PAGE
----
Tamatar ki chaat as the name suggests is essentially a chatpata chaat with tomato at the helm. Though the tamatar ki chaat sold in Prayagraj and Lucknow is amazing, the Banarasi tamatar ki chaat is in a class of its own. The explosion of flavours – spicy, sweet, sour, tangy and crunchy in each bite is pure heaven.
Locals swear that all gastronomical roads for the authentic Banarasi tamatar ki chaat leads to the famous Keshari Deenanath Chaat Bhandar in Chowk. In the 1960s, Deenanathji was selling his kachoris and this unique creation that became a big hit with his customers. Soon, people began to line up to savour his flavoursome signature chaats and Deenanathji set up his own stall.
He and his family have established two outlets in the city which are frequented by visitors and locals who come to sample their delicious aloo tikki, palak patta chaat, gulab jamuns, palak pakodas, golgappe and others.
Though several vendors now sell Banarasi tamatar ki chaat with slight variations, the original recipe is a well-guarded secret. Any vendor will only reveal the basic preparation and ingredients and one can only try to pinpoint what makes this chaat so spectacular!
A generous dollop of desi ghee is poured onto the hot tawa. Hing, finely chopped fresh ginger and green chillies are added and fried in the ghee. Freshly roasted and powdered spices like jeera, dhania, turmeric, black pepper, garam masala, red chilli, amchoor and finally, a sprinkle of kala namak is added to this mixture.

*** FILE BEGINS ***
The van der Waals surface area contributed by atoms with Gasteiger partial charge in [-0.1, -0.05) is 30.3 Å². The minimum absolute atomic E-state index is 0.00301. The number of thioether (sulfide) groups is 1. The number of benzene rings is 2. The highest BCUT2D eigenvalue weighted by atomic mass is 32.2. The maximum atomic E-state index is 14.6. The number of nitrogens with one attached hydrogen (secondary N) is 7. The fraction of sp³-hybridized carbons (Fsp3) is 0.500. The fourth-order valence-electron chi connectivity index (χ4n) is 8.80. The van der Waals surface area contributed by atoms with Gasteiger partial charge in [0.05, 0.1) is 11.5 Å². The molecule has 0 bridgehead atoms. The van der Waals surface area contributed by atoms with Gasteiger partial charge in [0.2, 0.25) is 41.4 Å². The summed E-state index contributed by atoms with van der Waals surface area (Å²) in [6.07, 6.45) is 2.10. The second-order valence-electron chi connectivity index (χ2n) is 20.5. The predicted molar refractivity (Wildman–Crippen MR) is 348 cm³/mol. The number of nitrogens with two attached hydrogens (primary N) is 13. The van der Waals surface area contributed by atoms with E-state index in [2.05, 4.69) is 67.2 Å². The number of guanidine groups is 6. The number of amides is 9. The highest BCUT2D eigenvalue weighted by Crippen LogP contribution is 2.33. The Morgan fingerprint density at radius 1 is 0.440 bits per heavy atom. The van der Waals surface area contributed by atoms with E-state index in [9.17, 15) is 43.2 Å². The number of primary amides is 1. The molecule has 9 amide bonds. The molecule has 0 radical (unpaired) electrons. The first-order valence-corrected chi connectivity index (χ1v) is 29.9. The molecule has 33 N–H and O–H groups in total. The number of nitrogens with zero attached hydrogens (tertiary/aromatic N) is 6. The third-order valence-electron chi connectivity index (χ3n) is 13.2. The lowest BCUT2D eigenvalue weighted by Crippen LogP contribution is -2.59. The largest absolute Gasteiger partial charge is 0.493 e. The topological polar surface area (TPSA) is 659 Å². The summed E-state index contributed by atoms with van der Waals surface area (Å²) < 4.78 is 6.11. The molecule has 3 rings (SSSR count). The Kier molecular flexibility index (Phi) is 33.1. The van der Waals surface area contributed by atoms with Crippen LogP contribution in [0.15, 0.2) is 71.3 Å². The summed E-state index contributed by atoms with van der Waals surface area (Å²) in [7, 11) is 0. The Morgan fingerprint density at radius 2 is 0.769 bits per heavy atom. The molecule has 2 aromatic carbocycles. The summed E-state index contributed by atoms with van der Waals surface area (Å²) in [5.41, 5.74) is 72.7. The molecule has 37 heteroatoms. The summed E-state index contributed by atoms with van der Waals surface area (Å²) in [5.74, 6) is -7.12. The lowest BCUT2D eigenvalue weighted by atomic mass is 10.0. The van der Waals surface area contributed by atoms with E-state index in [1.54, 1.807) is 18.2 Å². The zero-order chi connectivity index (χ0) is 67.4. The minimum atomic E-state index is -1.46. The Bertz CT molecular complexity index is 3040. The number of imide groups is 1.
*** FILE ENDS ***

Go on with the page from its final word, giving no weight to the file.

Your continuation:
On one side of the tawa, mashed potatoes and white peas are seen simmering while in the centre freshly chopped local tomatoes along with tomato puree is added to the spices and cooked till it becomes pulpy. Poppy seeds paste, dried fruits, tamarind chutney and some secret spices are also added.
A portion of the potatoes and white peas in mixed into the hot tomato mixture and cooked with a little water for a few minutes. It is scooped up and served in a kulhad. A spoonful of ghee is added along with the surprise package of this chaat – sugar syrup that has a dash of jeera powder, red chilli powder and chaat masala!
Finely chopped coriander leaves is sprinkled over each kulhad with a squeeze of lemon juice. It is garnished with sev or namak pare.
This marvellous creation of Banaras is now vying for the Geographical Indication Tag (GI) recognition. The Uttar Pradesh government plans to celebrate this traditional dish and local tomatoes by hosting a Tomato Fair in the month of March. This should bring in more revenue for the vendors of Old Banaras and farmers of Varanasi district.
Written by Lakshmi Subramanian
* Photos are only symbolic (Taken from public domain/internet and any copyright infringement is unintentional and regrettable)